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Review: Himachal Pradesh HC Rules That Complainant’s Consent is Not Necessary To Compound a Case When He is Duly Compensated


In this week’s review of Court Judgments, we look at Himachal Pradesh High Court’s decision that the complainant’s consent is not necessary to compound a case when he is duly compensated, Supreme court judgment regarding non applicability of benefit of lapse, Delhi High Court’s  judgment in a trademark related case, NCLAT’s admission of Google’s appeal with the provision that 10% of fine is paid first and Karnataka High court’s judgment regarding liability of legal heir.

Himachal Pradesh HC: Complainant’s consent not necessary for compounding case when he is duly compensated.

Hearing a plea challenging a Sessions Court order, Justice Vivek Singh Thakur of Himachal Pradesh High Court held that a case registered under Negotiable Instrument Act can be compounded even in the absence of consent of the complainant, where the complainant is duly compensated.

As per the details of the case, Rajinder Kumar vs. Pushpa Devi, the Sessions court has earlier convicted the petitioner under Section 138 of Negotiable Instrument Act (NI Act) and sentenced to undergo simple imprisonment of four months and to pay fine of Rs. 50 thousand payable to the respondent (complainant) as compensation.

As per the submission of the petitioner, the compensation amount was already deposited with the High Court registry. He has expressed the willingness to compound the case by making additional payment of 10% of awarded compensation. Reference was made to a Supreme Court judgement in Meters and Instruments Pvt Limited and another vs. Kanchan Mehta (2018) 1 SCC 560 with the contention that in case of NI Act, the case can be compounded even without the absence of consent of complainant, provided the complainant was duly compensated.

The plea for compounding the case was refused by the complainant via the counsel.  Justice Thakur, observed that as per provisions of Section 147 of Negotiable Instruments Act along with the inherent power of the High Court under Section 482 Cr.P.C, the high court is sufficiently empowered to compound the case even in the absence of consent of complainant, wherein the complainant is duly compensated.

The court further pointed out the fact that the petitioner is 52% handicapped and has deposited in the Court 10% over and above the compensation. The court adjudged that the complainant has been compensated adequately and therefore, a substantive sentence of imprisonment imposed upon him is not necessary.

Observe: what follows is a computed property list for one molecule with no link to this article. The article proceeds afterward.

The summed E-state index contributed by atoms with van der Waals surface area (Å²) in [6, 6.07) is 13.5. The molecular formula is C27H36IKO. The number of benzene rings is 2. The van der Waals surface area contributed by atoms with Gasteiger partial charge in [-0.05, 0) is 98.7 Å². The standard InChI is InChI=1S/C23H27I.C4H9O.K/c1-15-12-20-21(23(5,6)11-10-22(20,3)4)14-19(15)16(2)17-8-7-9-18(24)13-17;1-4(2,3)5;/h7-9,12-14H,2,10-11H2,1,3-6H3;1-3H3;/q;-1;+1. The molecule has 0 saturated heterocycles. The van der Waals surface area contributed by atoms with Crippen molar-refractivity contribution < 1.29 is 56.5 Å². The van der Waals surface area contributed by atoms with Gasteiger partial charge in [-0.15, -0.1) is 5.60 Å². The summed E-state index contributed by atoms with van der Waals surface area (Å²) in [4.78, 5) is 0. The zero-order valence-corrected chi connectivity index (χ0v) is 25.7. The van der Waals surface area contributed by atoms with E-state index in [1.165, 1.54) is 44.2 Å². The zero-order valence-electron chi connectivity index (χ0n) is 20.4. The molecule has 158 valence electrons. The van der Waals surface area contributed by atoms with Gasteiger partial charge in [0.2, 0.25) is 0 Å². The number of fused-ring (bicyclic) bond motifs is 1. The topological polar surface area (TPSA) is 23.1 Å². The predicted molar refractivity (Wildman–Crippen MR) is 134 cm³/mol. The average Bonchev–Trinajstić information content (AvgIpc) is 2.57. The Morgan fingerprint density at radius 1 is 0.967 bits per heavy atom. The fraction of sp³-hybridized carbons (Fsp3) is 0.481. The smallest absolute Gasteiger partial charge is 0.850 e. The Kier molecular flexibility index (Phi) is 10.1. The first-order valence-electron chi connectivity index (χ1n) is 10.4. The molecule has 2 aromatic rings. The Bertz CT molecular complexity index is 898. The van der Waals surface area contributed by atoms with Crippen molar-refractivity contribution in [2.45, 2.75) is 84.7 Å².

Supreme Court: Benefit of Lapse not available if delay in taking possession was due to pending litigation

In the case Govt. of NCR of Delhi vs. Sunil Jain & Ors, Supreme Court held that the delay in taking possession of land because of a pending litigation does not entitle the original owner of the land the benefit of lapse under Section 24(2) of the Right to Fair Compensation and Transparency in Land Acquisition, Rehabilitation and Resettlement Act, 2013. (RFCTLARR).

This observation was made by the Supreme Court Bench comprising of Justice MR Shah and Justice CT Ravi Kumar, in a Civil Appeal, wherein the Government of NCT of Delhi had approached the top court feeling aggrieved and dissatisfied with the judgment passed by High Court of Delhi.

In that judgment, High court of Delhi allowed the writ petition preferred by the private respondents in the Civil appeal and held that the acquisition with respect to the land in question is deemed to have lapsed under RFCTLARR Act.

The appellant i.e., Government of Delhi put fort two arguments in the Supreme court.

  • It argued that the original writ petitioners, who were the subsequent purchasers of the land, do not derive any right or title to the land at the time of Award. Therefore, cannot challenge the acquisition proceedings. It was further argued that the original petitioners had no locus to file the writ petition and seek any relief with respect to the acquisition.
  • The appellants also argued that the possession of the land in question could not be taken over due to the pending litigation initiated by the original landowners challenging the acquisition.

Reviewing the merits of the case, the Court held that the acquiring body was not able to take the possession due to pending litigation initiated by the landowner, and hence, the landowner cannot be permitted to take the benefit/advantage of the same. And hence cannot content to be entitled to benefit of lapse.

It therefore stated that the judgment and order passed by the High Court is unsustainable and needs to be set aside. The original writ petition filed by the petitioners regarding lapse of the acquisition stands lapsed. 

Delhi HC: Registration of Tread pattern nearly identical to ‘Suit pattern’ as a design would not disentitle it from being regarded as trademark.

In the case, Apollo Tyres Limited vs. Pioneer Trading Corporation & Ors, Delhi High Court has ruled that registration of a tread pattern, which is nearly identical to the suit pattern, as a design would not ipso facto (by that very fact ) operate to disentitle it from being regarded as a ‘ trade mark’ as per Trade Marks Act, 1999.